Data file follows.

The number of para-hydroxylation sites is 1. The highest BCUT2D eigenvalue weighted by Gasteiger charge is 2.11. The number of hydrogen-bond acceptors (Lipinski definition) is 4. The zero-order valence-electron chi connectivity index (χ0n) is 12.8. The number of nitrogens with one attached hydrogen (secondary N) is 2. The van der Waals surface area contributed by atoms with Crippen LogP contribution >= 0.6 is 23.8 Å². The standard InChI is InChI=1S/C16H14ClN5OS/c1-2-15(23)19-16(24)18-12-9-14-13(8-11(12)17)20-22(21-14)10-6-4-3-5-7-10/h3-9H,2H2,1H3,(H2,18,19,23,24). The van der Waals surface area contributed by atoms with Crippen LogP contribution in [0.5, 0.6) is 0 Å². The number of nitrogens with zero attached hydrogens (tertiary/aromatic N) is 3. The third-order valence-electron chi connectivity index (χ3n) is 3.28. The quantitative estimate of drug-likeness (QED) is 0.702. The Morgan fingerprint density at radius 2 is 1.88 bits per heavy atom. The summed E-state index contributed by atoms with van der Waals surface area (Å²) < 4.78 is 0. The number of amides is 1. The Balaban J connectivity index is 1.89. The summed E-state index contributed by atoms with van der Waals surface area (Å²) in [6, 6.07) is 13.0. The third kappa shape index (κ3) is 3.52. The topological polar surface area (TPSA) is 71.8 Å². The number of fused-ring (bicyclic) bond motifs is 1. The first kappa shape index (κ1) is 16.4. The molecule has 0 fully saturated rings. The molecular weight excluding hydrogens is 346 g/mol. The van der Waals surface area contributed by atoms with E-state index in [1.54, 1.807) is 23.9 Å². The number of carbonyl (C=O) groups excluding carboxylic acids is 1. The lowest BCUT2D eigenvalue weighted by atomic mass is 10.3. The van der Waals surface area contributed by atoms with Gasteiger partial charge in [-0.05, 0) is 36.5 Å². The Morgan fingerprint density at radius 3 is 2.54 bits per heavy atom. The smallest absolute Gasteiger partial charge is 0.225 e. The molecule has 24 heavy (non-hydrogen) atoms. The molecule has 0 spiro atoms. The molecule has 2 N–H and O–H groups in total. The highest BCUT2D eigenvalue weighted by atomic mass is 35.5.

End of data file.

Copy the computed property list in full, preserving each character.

The number of para-hydroxylation sites is 1. The highest BCUT2D eigenvalue weighted by Gasteiger charge is 2.11. The number of hydrogen-bond acceptors (Lipinski definition) is 4. The zero-order valence-electron chi connectivity index (χ0n) is 12.8. The number of nitrogens with one attached hydrogen (secondary N) is 2. The van der Waals surface area contributed by atoms with Crippen LogP contribution >= 0.6 is 23.8 Å². The standard InChI is InChI=1S/C16H14ClN5OS/c1-2-15(23)19-16(24)18-12-9-14-13(8-11(12)17)20-22(21-14)10-6-4-3-5-7-10/h3-9H,2H2,1H3,(H2,18,19,23,24). The van der Waals surface area contributed by atoms with Crippen LogP contribution in [0.5, 0.6) is 0 Å². The number of nitrogens with zero attached hydrogens (tertiary/aromatic N) is 3. The third-order valence-electron chi connectivity index (χ3n) is 3.28. The quantitative estimate of drug-likeness (QED) is 0.702. The Morgan fingerprint density at radius 2 is 1.88 bits per heavy atom. The summed E-state index contributed by atoms with van der Waals surface area (Å²) < 4.78 is 0. The number of amides is 1. The Balaban J connectivity index is 1.89. The summed E-state index contributed by atoms with van der Waals surface area (Å²) in [6, 6.07) is 13.0. The third kappa shape index (κ3) is 3.52. The topological polar surface area (TPSA) is 71.8 Å². The number of fused-ring (bicyclic) bond motifs is 1. The first kappa shape index (κ1) is 16.4. The molecule has 0 fully saturated rings. The molecular weight excluding hydrogens is 346 g/mol. The van der Waals surface area contributed by atoms with E-state index in [1.54, 1.807) is 23.9 Å². The number of carbonyl (C=O) groups excluding carboxylic acids is 1. The lowest BCUT2D eigenvalue weighted by atomic mass is 10.3. The van der Waals surface area contributed by atoms with Gasteiger partial charge in [-0.05, 0) is 36.5 Å². The Morgan fingerprint density at radius 3 is 2.54 bits per heavy atom. The smallest absolute Gasteiger partial charge is 0.225 e. The molecule has 24 heavy (non-hydrogen) atoms. The molecule has 0 spiro atoms. The molecule has 2 N–H and O–H groups in total. The highest BCUT2D eigenvalue weighted by atomic mass is 35.5.